John Hussman’s composite recession predictor has been flashing red for about 10 days, and it’s been very good. It did not falsely flag last summer’s swoon as an oncoming recession, while it nailed the 2008 decline in Dec 2007.
Add to that the austerity in Europe which is reducing external export demand (based on the new export figures, Q2 GDP looks to be revised to under 1% — far below “stall speed”) and then also the credit crunch strengthening the dollar, and you have a recipe for a serious slowdown in US corporate overseas profits.
This chap at Stanford seems to agree.
So while I’ve been spectacularly wrong about the timing of these things and have lost money making one-way bets, I certainly wouldn’t want to be invested in equities right now. Having cash on hand to buy later (average decline in the S&P in a recession is 40%) makes a lot of sense. The current rebound in the market might be an opportunity to lighten up portfolios. Even gold may go down quite a bit in that instance, though not for long.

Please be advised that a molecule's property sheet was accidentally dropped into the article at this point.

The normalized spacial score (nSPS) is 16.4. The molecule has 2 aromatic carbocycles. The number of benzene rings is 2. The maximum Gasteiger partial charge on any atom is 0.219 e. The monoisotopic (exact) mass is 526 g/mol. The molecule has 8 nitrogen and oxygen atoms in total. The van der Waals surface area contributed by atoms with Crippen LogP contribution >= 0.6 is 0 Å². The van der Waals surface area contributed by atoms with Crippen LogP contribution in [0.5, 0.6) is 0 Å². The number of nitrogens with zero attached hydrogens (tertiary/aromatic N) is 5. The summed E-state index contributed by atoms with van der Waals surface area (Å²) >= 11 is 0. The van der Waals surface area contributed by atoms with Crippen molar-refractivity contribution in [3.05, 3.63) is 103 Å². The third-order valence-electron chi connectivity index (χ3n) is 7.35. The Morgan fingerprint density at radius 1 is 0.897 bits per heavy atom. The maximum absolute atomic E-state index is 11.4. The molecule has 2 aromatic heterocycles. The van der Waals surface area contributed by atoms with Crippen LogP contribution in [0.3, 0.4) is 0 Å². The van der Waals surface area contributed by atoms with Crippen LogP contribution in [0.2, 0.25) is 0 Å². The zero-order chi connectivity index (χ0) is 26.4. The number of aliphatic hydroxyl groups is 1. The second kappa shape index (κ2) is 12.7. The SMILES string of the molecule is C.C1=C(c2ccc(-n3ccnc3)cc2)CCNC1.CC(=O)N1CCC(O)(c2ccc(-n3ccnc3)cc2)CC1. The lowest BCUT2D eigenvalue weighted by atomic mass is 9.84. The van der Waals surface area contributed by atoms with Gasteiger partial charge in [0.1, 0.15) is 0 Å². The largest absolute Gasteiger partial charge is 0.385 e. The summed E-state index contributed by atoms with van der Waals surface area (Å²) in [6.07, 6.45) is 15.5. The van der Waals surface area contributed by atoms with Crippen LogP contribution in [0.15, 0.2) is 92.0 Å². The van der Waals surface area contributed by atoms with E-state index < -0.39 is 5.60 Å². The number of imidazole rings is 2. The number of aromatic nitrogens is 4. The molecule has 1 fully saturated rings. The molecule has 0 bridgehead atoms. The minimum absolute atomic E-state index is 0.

Of course, once Benny and the Feds start serious QE3, which I now believe is inevitable, we will see a rerun of the asset inflation of the past 2 years, but whether enough and early enough to avert a serious further dive in stocks is uncertain.